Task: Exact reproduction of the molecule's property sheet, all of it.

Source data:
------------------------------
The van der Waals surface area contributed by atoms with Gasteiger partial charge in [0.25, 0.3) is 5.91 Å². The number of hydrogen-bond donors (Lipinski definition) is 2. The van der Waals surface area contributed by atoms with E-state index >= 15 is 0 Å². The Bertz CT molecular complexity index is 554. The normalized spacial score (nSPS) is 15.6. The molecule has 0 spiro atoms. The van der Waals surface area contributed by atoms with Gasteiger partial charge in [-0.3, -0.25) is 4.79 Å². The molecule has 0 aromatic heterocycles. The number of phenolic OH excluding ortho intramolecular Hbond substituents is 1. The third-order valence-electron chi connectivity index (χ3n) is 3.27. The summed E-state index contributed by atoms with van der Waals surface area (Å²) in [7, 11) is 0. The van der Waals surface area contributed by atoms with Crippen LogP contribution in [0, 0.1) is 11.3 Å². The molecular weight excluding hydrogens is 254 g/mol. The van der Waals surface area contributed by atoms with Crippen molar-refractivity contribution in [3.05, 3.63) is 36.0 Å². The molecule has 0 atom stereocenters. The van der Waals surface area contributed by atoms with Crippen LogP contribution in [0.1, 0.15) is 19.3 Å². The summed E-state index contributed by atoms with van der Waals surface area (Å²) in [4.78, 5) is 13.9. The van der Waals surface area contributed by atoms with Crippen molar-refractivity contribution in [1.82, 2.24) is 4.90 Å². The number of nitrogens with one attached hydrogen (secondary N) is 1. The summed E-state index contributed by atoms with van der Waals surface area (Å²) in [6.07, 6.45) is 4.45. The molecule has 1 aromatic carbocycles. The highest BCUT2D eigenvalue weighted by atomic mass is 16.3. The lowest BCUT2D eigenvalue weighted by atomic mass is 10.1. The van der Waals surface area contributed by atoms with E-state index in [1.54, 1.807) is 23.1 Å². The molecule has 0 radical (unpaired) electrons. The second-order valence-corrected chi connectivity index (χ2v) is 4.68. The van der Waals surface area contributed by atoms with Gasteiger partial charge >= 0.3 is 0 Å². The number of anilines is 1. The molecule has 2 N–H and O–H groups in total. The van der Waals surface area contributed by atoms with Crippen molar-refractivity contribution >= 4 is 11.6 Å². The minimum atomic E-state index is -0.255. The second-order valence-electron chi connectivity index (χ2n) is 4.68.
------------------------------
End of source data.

The van der Waals surface area contributed by atoms with Gasteiger partial charge in [0.25, 0.3) is 5.91 Å². The number of hydrogen-bond donors (Lipinski definition) is 2. The van der Waals surface area contributed by atoms with E-state index >= 15 is 0 Å². The Bertz CT molecular complexity index is 554. The normalized spacial score (nSPS) is 15.6. The molecule has 0 spiro atoms. The van der Waals surface area contributed by atoms with Gasteiger partial charge in [-0.3, -0.25) is 4.79 Å². The molecule has 0 aromatic heterocycles. The number of phenolic OH excluding ortho intramolecular Hbond substituents is 1. The third-order valence-electron chi connectivity index (χ3n) is 3.27. The summed E-state index contributed by atoms with van der Waals surface area (Å²) in [7, 11) is 0. The van der Waals surface area contributed by atoms with Crippen LogP contribution in [0, 0.1) is 11.3 Å². The molecular weight excluding hydrogens is 254 g/mol. The van der Waals surface area contributed by atoms with Crippen molar-refractivity contribution in [3.05, 3.63) is 36.0 Å². The molecule has 0 atom stereocenters. The van der Waals surface area contributed by atoms with Crippen LogP contribution in [0.1, 0.15) is 19.3 Å². The summed E-state index contributed by atoms with van der Waals surface area (Å²) in [4.78, 5) is 13.9. The van der Waals surface area contributed by atoms with Crippen molar-refractivity contribution in [1.82, 2.24) is 4.90 Å². The number of nitrogens with one attached hydrogen (secondary N) is 1. The summed E-state index contributed by atoms with van der Waals surface area (Å²) in [6.07, 6.45) is 4.45. The molecule has 1 aromatic carbocycles. The highest BCUT2D eigenvalue weighted by atomic mass is 16.3. The lowest BCUT2D eigenvalue weighted by atomic mass is 10.1. The van der Waals surface area contributed by atoms with E-state index in [1.54, 1.807) is 23.1 Å². The molecule has 0 radical (unpaired) electrons. The second-order valence-corrected chi connectivity index (χ2v) is 4.68. The van der Waals surface area contributed by atoms with Gasteiger partial charge >= 0.3 is 0 Å². The number of anilines is 1. The molecule has 2 N–H and O–H groups in total. The van der Waals surface area contributed by atoms with Crippen molar-refractivity contribution >= 4 is 11.6 Å². The minimum atomic E-state index is -0.255. The second-order valence-electron chi connectivity index (χ2n) is 4.68.